- The Washington Times - Sunday, June 17, 2007

LOS ANGELES — From the street, it may look like just another sprawling L.A. apartment complex, but to a kid with dreams of stardom, it’s the Emerald City at the end of the Yellow Brick Road.

Oakwood Toluca Hills is the place where wannabe child stars arrive by the hundreds every year to take up residence as they take a shot at becoming famous.

“Everyone in the business, everyone who knows about acting, knows about it,” says teen star Devon Werkheiser, who arrived four years ago with his mother and with one small film role to his credit. He left for better digs after he landed the starring role in one of the most popular teen shows on television, Nickelodeon’s “Ned’s Declassified School Survival Guide.”

Just one visit to the complex of 1,151 furnished residences carved into a section of the Hollywood Hills reveals this is no ordinary cluster of three-story beige-and-tile apartment buildings.

Around the pools, in the clubhouses, at the barbecues, they are everywhere: curly haired, freckle-faced, good-looking youngsters. They are outgoing, friendly and a lot like the people you see on TV — and sometimes they are.

Typical of the 400 to 500 child actors living at Oakwood at any given time is 14-year-old Vincent Martella, who arrived during TV pilot season five years ago from his native Florida, hoping to land a TV role.

“I was doing commercials in Florida, and I came out here because I wanted to do television and movies, and I knew this is where I had to be,” he says over Sunday brunch at one of the complex’s two clubhouses. The clubhouses also double as theaters for karaoke night, classrooms for student-actors away from home and the setting for the complex’s very own Academy Awards night.

Vincent struck out at the auditions that first year, but the cherubic-faced actor came back the next year and landed a few parts. He finally grabbed the brass ring the third year, winning a co-starring role on the hit TV series “Everybody Hates Chris,” playing opposite Tyler James Williams as Chris’ only friend

Not everyone who comes to Oakwood becomes a star or even a working actor. Vincent’s father, Michael Martella, isn’t sure how many years they would have kept returning if his son hadn’t broken through.

“You’ve got to know when to cut loose, I guess,” Mr. Martella says with a shrug.

Time is of the essence in Hollywood, where pilot season (January through April) passes quickly and the cost of a studio apartment at Oakwood runs a little more than $2,100 a month. Even teenage actors here are reminded that they get older every day and thus quickly learn to sidestep questions about their ages.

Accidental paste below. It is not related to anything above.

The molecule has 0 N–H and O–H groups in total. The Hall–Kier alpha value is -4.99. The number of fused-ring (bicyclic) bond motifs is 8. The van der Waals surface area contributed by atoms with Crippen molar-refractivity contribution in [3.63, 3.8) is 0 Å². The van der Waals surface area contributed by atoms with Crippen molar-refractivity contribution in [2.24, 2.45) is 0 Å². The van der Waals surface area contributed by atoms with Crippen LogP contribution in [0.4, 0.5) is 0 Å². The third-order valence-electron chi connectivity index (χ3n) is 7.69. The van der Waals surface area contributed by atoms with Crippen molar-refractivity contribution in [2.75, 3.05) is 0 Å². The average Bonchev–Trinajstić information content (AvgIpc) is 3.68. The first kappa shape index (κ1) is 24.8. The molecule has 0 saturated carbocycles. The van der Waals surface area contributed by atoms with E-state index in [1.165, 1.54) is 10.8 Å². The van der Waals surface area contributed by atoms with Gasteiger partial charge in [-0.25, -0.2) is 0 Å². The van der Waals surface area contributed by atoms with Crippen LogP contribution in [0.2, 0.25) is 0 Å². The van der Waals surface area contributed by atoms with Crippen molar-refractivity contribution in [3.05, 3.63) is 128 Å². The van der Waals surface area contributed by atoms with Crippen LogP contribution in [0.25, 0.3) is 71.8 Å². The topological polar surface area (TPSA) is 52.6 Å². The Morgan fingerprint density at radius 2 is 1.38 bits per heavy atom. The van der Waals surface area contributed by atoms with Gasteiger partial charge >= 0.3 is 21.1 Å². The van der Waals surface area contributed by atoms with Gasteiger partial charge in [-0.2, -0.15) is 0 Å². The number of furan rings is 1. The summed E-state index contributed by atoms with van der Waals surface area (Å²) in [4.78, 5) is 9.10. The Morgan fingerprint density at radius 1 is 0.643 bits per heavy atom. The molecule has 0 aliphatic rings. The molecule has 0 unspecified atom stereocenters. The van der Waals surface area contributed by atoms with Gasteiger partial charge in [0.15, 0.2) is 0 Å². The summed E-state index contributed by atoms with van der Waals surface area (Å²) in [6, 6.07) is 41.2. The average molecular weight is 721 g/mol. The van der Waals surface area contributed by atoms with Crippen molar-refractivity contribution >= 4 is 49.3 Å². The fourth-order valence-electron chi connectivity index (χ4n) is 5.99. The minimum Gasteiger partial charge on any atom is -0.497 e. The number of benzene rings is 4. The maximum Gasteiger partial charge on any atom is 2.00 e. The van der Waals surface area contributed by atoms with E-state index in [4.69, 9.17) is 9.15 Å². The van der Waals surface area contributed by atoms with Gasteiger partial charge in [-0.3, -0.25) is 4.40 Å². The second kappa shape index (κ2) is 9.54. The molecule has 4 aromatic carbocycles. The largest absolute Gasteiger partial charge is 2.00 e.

“If you’re not financially solid, I don’t think you can stay here,” says Hope Pease, whose 12-year-old son, Gary, has appeared on “Hannah Montana” and other shows.

Still, they keep coming from all over the country. Cars parked around the complex display license plates from Utah, Texas, New York, New Jersey and Connecticut, among other places.

“I’m originally from Covington, Indiana, which is a small little town, so it was a big jump, you know, coming out here to L.A., to the big city and everything,” says Hayley Holmes, a hazel-eyed, honey-haired teenager who has had a recurring role on the series “Trapped in TV Guide” and has appeared in music videos, TV shows and commercials since arriving nearly 18 months ago.

“I’ve been very fortunate in the short time I’ve been out here to be able accomplish so many different things,” she says, adding that acting has been a dream “ever since I was a little girl.”

It’s a dream not many will achieve, says Paul Petersen, founder of the child-actor advocacy group A Minor Consideration and himself one of the biggest child stars of the 1950s and 1960s.

“A fairly small percentage will even get a theatrical agent,” says Mr. Petersen, who was precocious son Jeff Stone on TV’s long-running “The Donna Reed Show.” “The common thread of those who succeed is a level of talent that is extraordinary.”

That doesn’t mean, he adds with a rueful chuckle, that any of them will stop coming to Hollywood and, in turn, to Oakwood, which has capitalized on the niche and helps the young hopefuls meet legitimate casting directors and get valuable advice on such concerns as finding honest agents.

“When they recognized the true nature of their client base, kids coming out for a chance at the gold ring, they stepped up to the plate,” Mr. Petersen says of the complex’s managers.

So at the end of the day, after grueling, often disappointing auditions, $100-an-hour acting lessons and expensive photo shoots, young actors can live like stars, enjoying volleyball, tennis, swimming, parties and other amenities.

If they want, they can gaze at the walls of Oakwood’s offices for inspiration; checking out head shots of former residents, including Hilary Duff and Jennifer Love Hewitt. Mitchell Musso of “Hannah Montana,” Frankie Muniz, Kirsten Dunst and, going back a few years, actor-director Fred Savage, whose breakout hit was the 1980s show “The Wonder Years,” also stayed there.

But there are plenty more who don’t score hits.

As he prepares to pack up and return to Florida, Michael Coates expresses some disappointment that although his 15-year-old daughter, Amber Rose, landed several auditions, she didn’t come away with a part.

“Still, she’s gotten a taste of just how difficult this business may be to break into, and that’s good,” Mr. Coates says, adding that they may be back next year.

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